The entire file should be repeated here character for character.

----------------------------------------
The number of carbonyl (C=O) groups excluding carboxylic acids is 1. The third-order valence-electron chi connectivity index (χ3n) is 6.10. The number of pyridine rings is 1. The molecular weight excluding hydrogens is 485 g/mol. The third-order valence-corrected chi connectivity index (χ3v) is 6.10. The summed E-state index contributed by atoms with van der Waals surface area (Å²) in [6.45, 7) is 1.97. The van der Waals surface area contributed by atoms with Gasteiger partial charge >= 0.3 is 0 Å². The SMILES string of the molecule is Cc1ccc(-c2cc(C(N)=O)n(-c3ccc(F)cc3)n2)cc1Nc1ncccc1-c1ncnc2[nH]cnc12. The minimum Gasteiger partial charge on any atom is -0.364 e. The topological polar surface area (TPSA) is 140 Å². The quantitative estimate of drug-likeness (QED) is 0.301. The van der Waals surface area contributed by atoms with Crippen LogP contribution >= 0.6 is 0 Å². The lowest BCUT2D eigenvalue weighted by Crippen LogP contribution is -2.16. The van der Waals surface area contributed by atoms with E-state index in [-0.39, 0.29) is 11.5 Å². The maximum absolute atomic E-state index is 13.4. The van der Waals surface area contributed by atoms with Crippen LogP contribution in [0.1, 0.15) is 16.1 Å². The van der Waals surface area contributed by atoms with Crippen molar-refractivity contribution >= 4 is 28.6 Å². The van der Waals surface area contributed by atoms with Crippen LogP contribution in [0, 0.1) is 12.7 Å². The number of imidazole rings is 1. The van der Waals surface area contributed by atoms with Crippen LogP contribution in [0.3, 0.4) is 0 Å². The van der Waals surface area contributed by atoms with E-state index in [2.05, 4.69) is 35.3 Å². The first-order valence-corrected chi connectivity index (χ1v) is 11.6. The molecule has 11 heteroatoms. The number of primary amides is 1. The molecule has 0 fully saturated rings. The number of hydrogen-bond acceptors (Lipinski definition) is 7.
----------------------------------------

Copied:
The number of carbonyl (C=O) groups excluding carboxylic acids is 1. The third-order valence-electron chi connectivity index (χ3n) is 6.10. The number of pyridine rings is 1. The molecular weight excluding hydrogens is 485 g/mol. The third-order valence-corrected chi connectivity index (χ3v) is 6.10. The summed E-state index contributed by atoms with van der Waals surface area (Å²) in [6.45, 7) is 1.97. The van der Waals surface area contributed by atoms with Gasteiger partial charge >= 0.3 is 0 Å². The SMILES string of the molecule is Cc1ccc(-c2cc(C(N)=O)n(-c3ccc(F)cc3)n2)cc1Nc1ncccc1-c1ncnc2[nH]cnc12. The minimum Gasteiger partial charge on any atom is -0.364 e. The topological polar surface area (TPSA) is 140 Å². The quantitative estimate of drug-likeness (QED) is 0.301. The van der Waals surface area contributed by atoms with Crippen LogP contribution >= 0.6 is 0 Å². The lowest BCUT2D eigenvalue weighted by Crippen LogP contribution is -2.16. The van der Waals surface area contributed by atoms with E-state index in [-0.39, 0.29) is 11.5 Å². The maximum absolute atomic E-state index is 13.4. The van der Waals surface area contributed by atoms with Crippen LogP contribution in [0.1, 0.15) is 16.1 Å². The van der Waals surface area contributed by atoms with Crippen molar-refractivity contribution >= 4 is 28.6 Å². The van der Waals surface area contributed by atoms with Crippen LogP contribution in [0, 0.1) is 12.7 Å². The number of imidazole rings is 1. The van der Waals surface area contributed by atoms with Crippen LogP contribution in [0.3, 0.4) is 0 Å². The van der Waals surface area contributed by atoms with E-state index in [2.05, 4.69) is 35.3 Å². The first-order valence-corrected chi connectivity index (χ1v) is 11.6. The molecule has 11 heteroatoms. The number of primary amides is 1. The molecule has 0 fully saturated rings. The number of hydrogen-bond acceptors (Lipinski definition) is 7.